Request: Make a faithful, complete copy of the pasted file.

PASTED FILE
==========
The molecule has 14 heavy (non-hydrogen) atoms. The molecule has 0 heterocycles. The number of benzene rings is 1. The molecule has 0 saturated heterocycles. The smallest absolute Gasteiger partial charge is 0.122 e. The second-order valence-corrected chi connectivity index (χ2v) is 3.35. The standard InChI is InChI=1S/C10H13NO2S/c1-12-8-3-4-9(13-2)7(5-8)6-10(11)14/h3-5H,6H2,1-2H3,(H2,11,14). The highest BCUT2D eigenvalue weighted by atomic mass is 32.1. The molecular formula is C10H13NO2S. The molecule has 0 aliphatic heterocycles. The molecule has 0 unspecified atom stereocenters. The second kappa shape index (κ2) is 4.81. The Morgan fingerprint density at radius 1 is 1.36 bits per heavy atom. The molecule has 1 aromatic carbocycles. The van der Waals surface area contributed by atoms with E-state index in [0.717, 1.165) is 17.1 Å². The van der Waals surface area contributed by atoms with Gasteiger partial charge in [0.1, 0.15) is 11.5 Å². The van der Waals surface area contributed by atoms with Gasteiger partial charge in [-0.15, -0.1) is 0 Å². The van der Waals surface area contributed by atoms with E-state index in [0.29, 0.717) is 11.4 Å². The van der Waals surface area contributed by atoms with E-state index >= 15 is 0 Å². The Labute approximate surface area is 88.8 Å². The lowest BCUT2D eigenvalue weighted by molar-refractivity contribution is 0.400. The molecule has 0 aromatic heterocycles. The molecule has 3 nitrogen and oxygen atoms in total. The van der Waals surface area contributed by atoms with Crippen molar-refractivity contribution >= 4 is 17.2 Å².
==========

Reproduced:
The molecule has 14 heavy (non-hydrogen) atoms. The molecule has 0 heterocycles. The number of benzene rings is 1. The molecule has 0 saturated heterocycles. The smallest absolute Gasteiger partial charge is 0.122 e. The second-order valence-corrected chi connectivity index (χ2v) is 3.35. The standard InChI is InChI=1S/C10H13NO2S/c1-12-8-3-4-9(13-2)7(5-8)6-10(11)14/h3-5H,6H2,1-2H3,(H2,11,14). The highest BCUT2D eigenvalue weighted by atomic mass is 32.1. The molecular formula is C10H13NO2S. The molecule has 0 aliphatic heterocycles. The molecule has 0 unspecified atom stereocenters. The second kappa shape index (κ2) is 4.81. The Morgan fingerprint density at radius 1 is 1.36 bits per heavy atom. The molecule has 1 aromatic carbocycles. The van der Waals surface area contributed by atoms with E-state index in [0.717, 1.165) is 17.1 Å². The van der Waals surface area contributed by atoms with Gasteiger partial charge in [0.1, 0.15) is 11.5 Å². The van der Waals surface area contributed by atoms with Gasteiger partial charge in [-0.15, -0.1) is 0 Å². The van der Waals surface area contributed by atoms with E-state index in [0.29, 0.717) is 11.4 Å². The van der Waals surface area contributed by atoms with E-state index >= 15 is 0 Å². The Labute approximate surface area is 88.8 Å². The lowest BCUT2D eigenvalue weighted by molar-refractivity contribution is 0.400. The molecule has 0 aromatic heterocycles. The molecule has 3 nitrogen and oxygen atoms in total. The van der Waals surface area contributed by atoms with Crippen molar-refractivity contribution >= 4 is 17.2 Å².